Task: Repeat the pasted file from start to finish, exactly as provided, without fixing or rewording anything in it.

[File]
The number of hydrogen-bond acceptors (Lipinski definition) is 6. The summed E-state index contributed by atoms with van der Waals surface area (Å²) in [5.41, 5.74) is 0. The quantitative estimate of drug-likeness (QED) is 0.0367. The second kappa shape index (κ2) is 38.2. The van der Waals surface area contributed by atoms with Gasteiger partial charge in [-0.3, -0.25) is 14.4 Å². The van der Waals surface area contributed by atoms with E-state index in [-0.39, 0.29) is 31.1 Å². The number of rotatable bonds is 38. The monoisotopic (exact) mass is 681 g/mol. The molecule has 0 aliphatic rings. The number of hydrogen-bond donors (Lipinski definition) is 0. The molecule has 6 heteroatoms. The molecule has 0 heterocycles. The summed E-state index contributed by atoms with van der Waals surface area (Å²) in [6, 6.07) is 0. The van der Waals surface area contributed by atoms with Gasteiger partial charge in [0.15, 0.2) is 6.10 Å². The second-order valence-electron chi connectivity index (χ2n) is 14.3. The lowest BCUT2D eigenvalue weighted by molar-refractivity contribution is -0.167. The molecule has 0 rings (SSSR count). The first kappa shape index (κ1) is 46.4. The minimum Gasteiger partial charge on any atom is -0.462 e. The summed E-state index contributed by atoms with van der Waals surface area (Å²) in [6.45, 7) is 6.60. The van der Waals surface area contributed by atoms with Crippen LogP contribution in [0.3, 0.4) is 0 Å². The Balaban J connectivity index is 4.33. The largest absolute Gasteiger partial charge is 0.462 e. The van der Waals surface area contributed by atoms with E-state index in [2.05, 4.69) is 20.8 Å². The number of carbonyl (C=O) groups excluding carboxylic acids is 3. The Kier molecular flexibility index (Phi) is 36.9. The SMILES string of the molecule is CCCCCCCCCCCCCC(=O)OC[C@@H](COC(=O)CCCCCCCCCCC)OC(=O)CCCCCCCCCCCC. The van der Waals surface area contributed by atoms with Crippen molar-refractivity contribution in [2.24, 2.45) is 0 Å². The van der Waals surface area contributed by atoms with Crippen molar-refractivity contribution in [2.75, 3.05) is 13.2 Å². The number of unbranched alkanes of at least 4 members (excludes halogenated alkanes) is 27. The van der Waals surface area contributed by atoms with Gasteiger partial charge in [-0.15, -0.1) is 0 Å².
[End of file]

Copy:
The number of hydrogen-bond acceptors (Lipinski definition) is 6. The summed E-state index contributed by atoms with van der Waals surface area (Å²) in [5.41, 5.74) is 0. The quantitative estimate of drug-likeness (QED) is 0.0367. The second kappa shape index (κ2) is 38.2. The van der Waals surface area contributed by atoms with Gasteiger partial charge in [-0.3, -0.25) is 14.4 Å². The van der Waals surface area contributed by atoms with E-state index in [-0.39, 0.29) is 31.1 Å². The number of rotatable bonds is 38. The monoisotopic (exact) mass is 681 g/mol. The molecule has 0 aliphatic rings. The number of hydrogen-bond donors (Lipinski definition) is 0. The molecule has 6 heteroatoms. The molecule has 0 heterocycles. The summed E-state index contributed by atoms with van der Waals surface area (Å²) in [6, 6.07) is 0. The van der Waals surface area contributed by atoms with Gasteiger partial charge in [0.15, 0.2) is 6.10 Å². The second-order valence-electron chi connectivity index (χ2n) is 14.3. The lowest BCUT2D eigenvalue weighted by molar-refractivity contribution is -0.167. The molecule has 0 rings (SSSR count). The first kappa shape index (κ1) is 46.4. The minimum Gasteiger partial charge on any atom is -0.462 e. The summed E-state index contributed by atoms with van der Waals surface area (Å²) in [6.45, 7) is 6.60. The van der Waals surface area contributed by atoms with Crippen LogP contribution in [0.3, 0.4) is 0 Å². The Balaban J connectivity index is 4.33. The largest absolute Gasteiger partial charge is 0.462 e. The van der Waals surface area contributed by atoms with E-state index in [2.05, 4.69) is 20.8 Å². The number of carbonyl (C=O) groups excluding carboxylic acids is 3. The Kier molecular flexibility index (Phi) is 36.9. The SMILES string of the molecule is CCCCCCCCCCCCCC(=O)OC[C@@H](COC(=O)CCCCCCCCCCC)OC(=O)CCCCCCCCCCCC. The van der Waals surface area contributed by atoms with Crippen molar-refractivity contribution in [2.24, 2.45) is 0 Å². The van der Waals surface area contributed by atoms with Crippen molar-refractivity contribution in [2.75, 3.05) is 13.2 Å². The number of unbranched alkanes of at least 4 members (excludes halogenated alkanes) is 27. The van der Waals surface area contributed by atoms with Gasteiger partial charge in [-0.15, -0.1) is 0 Å².